Floyd Mayweather vs. Shane Mosley

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Who R U Picking?
Mayweather vs Mosley Official Poster.jpg
Date May 1, 2010
Location MGM Grand Garden Arena, Paradise, Nevada, United States
Title(s) on the line None.

Floyd Mayweather vs. Shane Mosley
Money Sugar
Tale of the tape
Grand Rapids, Michigan From Pomona, California
40–0–0 (25 KO) Pre-fight record 46–5–0 (39 KO)
5 feet, 8 inches Height 5 feet, 9 inches
Ring Magazine pound for pound No. 2 Recognition Ring Magazine pound for pound No. 3, WBA Welterweight Super Champion

Result Mayweather via unanimous decision

Floyd Mayweather vs. Shane Mosley was a boxing welterweight non-title superfight, in which Mayweather won by unanimous decision with two judges scoring it 119–109 and one judge scoring it 118–110.[1] The bout was held on May 1, 2010, before a "sellout" crowd of 15,117 at the MGM Grand Garden Arena in Las Vegas, Nevada, United States.[2] Boxing greats Muhammad Ali and Mike Tyson were among a long list of celebrities in attendance.[2] The match was put together after Andre Berto pulled out of his scheduled January 30 unification bout against Mosley.

Build up[edit]

Talk about a fight between Mayweather and Mosley went back as far as 1999.[3]

However the first serious talk of fight between the fighters came after Floyd Mayweather's win over Juan Manuel Marquez, when the two fighters confronted each other and started shoving and insulting each other.[4] However following this incident each fighter went his own way, only to meet up again.

Shane Mosley was scheduled to face Andre Berto for a WBC and WBA Welterweight title unification bout on January 30, 2010. However, the fight (and entire undercard) was called off on January 18, 2010, due to an earthquake in Haiti and Berto losing several family members in the disaster. Negotiations for a proposed matchup between Mosley and Floyd Mayweather Jr. immediately began afterwards, ending with both sides agreeing to a set date of May 1, 2010, at the MGM Grand Garden Arena in Las Vegas, Nevada. The fight was billed "Who R U Picking?"[5][6]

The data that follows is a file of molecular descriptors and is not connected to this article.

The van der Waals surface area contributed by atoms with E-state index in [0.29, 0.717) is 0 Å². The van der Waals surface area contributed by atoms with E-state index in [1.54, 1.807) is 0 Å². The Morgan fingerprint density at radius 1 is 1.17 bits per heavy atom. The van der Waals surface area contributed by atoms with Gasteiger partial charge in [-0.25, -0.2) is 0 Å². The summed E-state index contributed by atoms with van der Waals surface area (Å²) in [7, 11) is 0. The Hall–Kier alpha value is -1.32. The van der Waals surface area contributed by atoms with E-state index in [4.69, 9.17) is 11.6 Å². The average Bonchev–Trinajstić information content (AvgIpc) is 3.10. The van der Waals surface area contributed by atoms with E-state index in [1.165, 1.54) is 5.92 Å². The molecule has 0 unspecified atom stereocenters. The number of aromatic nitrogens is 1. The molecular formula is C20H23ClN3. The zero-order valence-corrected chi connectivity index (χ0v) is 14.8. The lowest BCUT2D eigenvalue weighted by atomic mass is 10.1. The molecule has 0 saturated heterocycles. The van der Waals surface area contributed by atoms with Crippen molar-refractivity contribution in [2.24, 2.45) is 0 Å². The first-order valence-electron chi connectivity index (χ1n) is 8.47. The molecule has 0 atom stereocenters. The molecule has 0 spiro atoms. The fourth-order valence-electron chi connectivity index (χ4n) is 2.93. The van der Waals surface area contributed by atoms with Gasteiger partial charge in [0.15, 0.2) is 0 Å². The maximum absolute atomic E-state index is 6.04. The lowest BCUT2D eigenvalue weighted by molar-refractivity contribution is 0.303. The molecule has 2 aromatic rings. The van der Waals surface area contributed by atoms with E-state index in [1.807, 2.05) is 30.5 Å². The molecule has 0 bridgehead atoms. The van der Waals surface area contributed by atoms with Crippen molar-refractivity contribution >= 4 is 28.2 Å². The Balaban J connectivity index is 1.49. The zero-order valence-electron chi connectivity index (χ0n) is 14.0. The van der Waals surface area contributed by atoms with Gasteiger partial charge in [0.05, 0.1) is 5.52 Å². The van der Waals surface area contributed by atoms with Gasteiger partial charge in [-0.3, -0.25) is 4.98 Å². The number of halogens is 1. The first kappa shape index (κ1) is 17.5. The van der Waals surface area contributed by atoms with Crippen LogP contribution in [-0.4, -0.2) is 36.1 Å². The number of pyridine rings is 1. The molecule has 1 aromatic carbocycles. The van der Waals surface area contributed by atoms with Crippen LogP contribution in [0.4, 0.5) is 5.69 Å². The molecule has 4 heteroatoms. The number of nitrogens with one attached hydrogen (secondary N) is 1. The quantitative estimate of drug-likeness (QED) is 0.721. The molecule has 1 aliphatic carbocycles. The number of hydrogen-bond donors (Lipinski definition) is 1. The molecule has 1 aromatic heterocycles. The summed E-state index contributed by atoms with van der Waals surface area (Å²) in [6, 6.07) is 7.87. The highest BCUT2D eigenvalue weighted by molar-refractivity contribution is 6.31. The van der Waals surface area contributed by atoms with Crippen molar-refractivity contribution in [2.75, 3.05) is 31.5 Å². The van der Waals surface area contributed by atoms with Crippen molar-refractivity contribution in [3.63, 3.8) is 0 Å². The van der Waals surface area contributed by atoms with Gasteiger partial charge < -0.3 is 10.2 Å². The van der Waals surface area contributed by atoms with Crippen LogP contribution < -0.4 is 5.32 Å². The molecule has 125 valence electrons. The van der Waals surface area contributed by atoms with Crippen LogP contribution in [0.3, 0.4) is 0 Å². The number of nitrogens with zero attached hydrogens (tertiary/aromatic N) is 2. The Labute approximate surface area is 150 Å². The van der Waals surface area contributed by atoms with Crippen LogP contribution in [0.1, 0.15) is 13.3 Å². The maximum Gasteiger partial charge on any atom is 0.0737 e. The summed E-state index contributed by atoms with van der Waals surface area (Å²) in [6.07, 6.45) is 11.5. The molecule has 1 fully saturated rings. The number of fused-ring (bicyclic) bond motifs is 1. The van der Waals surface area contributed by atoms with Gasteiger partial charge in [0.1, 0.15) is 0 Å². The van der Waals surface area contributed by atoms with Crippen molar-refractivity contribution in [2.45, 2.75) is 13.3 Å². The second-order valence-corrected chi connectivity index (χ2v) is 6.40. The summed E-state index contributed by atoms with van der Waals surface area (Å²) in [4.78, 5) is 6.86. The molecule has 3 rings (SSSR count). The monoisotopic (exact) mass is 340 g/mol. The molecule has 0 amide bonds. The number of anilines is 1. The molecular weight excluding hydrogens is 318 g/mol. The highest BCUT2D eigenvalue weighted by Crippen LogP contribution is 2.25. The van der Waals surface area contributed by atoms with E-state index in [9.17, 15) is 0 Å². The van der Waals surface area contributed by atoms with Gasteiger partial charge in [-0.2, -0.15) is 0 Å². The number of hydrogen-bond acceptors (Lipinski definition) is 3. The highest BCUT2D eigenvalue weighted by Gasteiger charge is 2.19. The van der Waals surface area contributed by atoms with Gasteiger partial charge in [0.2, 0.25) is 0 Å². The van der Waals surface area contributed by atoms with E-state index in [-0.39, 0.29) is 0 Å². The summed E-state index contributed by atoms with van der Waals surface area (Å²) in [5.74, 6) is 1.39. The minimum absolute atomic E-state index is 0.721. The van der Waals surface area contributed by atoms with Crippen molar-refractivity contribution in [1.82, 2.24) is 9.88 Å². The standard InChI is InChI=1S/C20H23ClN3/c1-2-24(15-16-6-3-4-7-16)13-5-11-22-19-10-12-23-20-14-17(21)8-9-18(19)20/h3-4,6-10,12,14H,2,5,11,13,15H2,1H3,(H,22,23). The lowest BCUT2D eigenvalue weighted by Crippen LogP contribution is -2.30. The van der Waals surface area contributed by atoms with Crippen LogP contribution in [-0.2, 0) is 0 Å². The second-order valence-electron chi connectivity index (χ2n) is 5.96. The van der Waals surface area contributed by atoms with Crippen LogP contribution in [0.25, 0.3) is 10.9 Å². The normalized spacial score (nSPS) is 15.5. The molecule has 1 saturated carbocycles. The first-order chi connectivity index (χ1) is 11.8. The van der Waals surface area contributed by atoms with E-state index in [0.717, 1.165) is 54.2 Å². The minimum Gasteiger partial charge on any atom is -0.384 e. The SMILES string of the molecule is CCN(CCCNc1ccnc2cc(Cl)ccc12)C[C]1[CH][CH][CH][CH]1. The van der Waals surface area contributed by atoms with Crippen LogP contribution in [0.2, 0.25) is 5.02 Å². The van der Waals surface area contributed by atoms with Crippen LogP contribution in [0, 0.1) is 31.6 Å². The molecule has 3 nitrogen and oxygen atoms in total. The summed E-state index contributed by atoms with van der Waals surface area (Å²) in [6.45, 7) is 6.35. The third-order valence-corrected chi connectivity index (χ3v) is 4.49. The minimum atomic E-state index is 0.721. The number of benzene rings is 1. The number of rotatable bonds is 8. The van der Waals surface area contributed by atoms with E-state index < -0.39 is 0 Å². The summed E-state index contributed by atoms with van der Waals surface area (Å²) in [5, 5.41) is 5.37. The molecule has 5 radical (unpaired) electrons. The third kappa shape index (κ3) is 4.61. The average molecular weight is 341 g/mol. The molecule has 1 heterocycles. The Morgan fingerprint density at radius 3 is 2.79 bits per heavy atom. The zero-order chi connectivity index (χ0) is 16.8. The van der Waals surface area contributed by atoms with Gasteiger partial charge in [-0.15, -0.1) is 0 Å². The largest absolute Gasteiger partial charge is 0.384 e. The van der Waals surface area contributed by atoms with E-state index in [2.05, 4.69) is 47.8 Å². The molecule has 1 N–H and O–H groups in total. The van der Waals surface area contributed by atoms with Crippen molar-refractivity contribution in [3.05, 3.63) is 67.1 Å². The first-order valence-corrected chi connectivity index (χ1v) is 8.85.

Pre-fight hype[edit]

The earliest pre-fight hype came after Manny Pacquiao's fight with Joshua Clottey on March 13, 2010, when HBO aired a brief interview, confrontational-styled show entitled, "Face Off" with Max Kellerman hosting and leading the conversation.

However the first major pre-fight hype took part when HBO produced a four-part prelude of their show 24/7. The series, titled Mayweather-Mosley 24/7, aired installments all throughout April 2010. The series focused on each fighter's training and preparation for the bout. For Mosley, the fight was very symbolic, and a way to show he is the best boxer in the world. For Mayweather, the fight was seen as just business, and Mosley as just another fighter.

During one installment of Mayweather-Mosley 24/7, Mayweather proclaimed himself the greatest boxer of all time, better than Sugar Ray Robinson and Muhammad Ali, and made light of Mosley's skill.[7]

On the night of the fight one commentator called it "the most highly anticipated welterweight matchup since Sugar Ray Leonard stopped Thomas Hearns in the 14th round in 1981."[7]

Drug testing[edit]

Both Floyd Mayweather Jr. and Shane Mosley agreed to Olympic style drug testing for this fight, which included random sampling of blood and urine.[8] This is the first fight in the United States to go under these conditions.

This style of drug testing was promoted from Mayweather due to his purported concern of the health of many fighters who face medical problems later in life due to drug use, as well as a way to make clear no cheating, imagined or otherwise, is taking place. Mayweather first proposed this when negotiations with Manny Pacquiao first took place in early 2010. Because Pacquiao failed to agree to the rigorous blood testing regiment set forth by the USADA, the fight ultimately fell apart.[8] However, Mosley had no opposition to this condition when negotiations between Mayweather first began. It is also a way for Mosley to show that he is not using steroids, as he faced a controversy over the topic in 2003.[9]

The fight[edit]

Entering the fight, Mayweather was a 1:4 favorite.[10]

Mosley started the match strong, winning round one.[10] Round two belonged to Mosley once again as he hurt then buckled Mayweather's knees with powerful rights.[2][10] Mayweather appeared to be in trouble for the first time in his career, but stayed on his feet.[2] The close calls inspired the crowd to break into a chant of "Mosley! Mosley! Mosley!"[7] When later asked how he survived the onslaught Mayweather replied, "it's a contact sport, and you're going to get hit. You got to suck it up and keep on fighting."[2]

After the trying second round, Mayweather bounced back with quick, precise punching, and avoided further trouble.[2] He picked up his offense and controlled round three and four with fast combinations and low body jabs.[7][10] A strong right in the fourth sent Mosley reeling.[7] As the fight progressed, Mosley began to slow down.[10] In the middle rounds, he backed off on offense and Mayweather took advantage by picking up points with non-damaging hits.[7] By the seventh round, Mosley look winded.[7] In the eighth, he became frustrated and received a referee warning after it appeared he tried to toss Mayweather to the ground in a wrestling-style move.[7] By the end of ninth, Mosley had a "look of resignation on his face" as he walked back to his corner.[7]